With the earlier and earlier onset of Christmas, we easily grow weary of carols on the radio and decorations at home and work. By the time December 26 comes we might already see discarded Christmas trees on the curb or next to dumpsters. Time to move on.
With all the lead time we now take that brings us to Christmas Day, we can lose sight of the fact that the Christmas Season really only begins on Christmas Day. We don’t seem to be eager to celebrate the Nativity of the Lord through to Epiphany and the Feast of the Magi. We’re tired by Christmas Day and choose to focus on the New Year.
I was amused at one Christmas Midnight Mass a few years back when the celebrant wove together into a bizarre narrative the story of Santa Claus and his Reindeer and the Nativity stories of the Gospels. Santa being born in a manger. Angels appearing on a sleigh. He painted all sorts of silly images by melding the two holiday narratives into one.
His point was really well made. The two stories are not the same. The tradition of Santa Claus, now quite devoid of any ties to Saint Nicholas and his generous gifts to the poor and children, has seemingly overtaken the Nativity. The first is about gift giving. The latter is about The Gift. The first is about quickly unwrapping gifts on Christmas Eve or in the morning. The latter is about a Gift that can never really be unwrapped.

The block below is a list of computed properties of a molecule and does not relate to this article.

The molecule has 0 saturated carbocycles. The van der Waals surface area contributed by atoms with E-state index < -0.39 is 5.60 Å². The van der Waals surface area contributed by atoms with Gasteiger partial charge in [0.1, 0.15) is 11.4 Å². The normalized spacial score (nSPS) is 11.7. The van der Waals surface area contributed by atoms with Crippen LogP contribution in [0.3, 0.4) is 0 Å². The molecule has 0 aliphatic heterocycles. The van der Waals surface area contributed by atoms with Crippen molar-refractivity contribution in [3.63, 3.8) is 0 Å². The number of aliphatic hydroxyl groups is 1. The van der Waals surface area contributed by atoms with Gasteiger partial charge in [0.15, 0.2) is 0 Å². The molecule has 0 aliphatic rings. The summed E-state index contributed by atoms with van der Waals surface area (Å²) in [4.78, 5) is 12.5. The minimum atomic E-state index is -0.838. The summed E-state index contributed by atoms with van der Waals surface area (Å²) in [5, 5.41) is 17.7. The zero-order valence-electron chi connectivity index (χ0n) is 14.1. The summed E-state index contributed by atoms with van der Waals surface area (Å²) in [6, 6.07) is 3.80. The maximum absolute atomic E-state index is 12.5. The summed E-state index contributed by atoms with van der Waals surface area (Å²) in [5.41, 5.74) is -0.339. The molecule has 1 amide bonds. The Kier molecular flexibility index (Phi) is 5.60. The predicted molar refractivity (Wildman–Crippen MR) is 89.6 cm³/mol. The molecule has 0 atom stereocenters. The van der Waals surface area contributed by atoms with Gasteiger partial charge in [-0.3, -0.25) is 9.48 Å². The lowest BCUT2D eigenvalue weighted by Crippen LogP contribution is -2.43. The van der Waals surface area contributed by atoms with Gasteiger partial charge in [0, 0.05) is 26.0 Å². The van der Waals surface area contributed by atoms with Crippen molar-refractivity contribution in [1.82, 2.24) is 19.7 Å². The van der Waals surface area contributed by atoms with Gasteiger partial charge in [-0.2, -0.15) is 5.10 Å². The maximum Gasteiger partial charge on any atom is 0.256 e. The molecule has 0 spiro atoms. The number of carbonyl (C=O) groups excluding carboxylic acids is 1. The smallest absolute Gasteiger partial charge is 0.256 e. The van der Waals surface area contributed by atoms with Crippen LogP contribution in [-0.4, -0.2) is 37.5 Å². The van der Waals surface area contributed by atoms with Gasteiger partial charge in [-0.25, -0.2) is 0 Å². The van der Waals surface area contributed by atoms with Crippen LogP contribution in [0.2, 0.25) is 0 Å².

On this first day following upon Christmas, perhaps we can gaze upon the Gift and ponder what difference this Gift will make in our lives. Just be still, just be present as the shepherds were. Let’s open our hands and our hearts to receive God’s Gift of Love, the Christ Child. Let’s enjoy this Christmas Season that takes us into the New Year and far beyond.
Robert Hotz was a consultant with American City Bureau, Inc. and was the Director of The Passion of Christ: The Love That Compels Campaign for Holy Cross Province.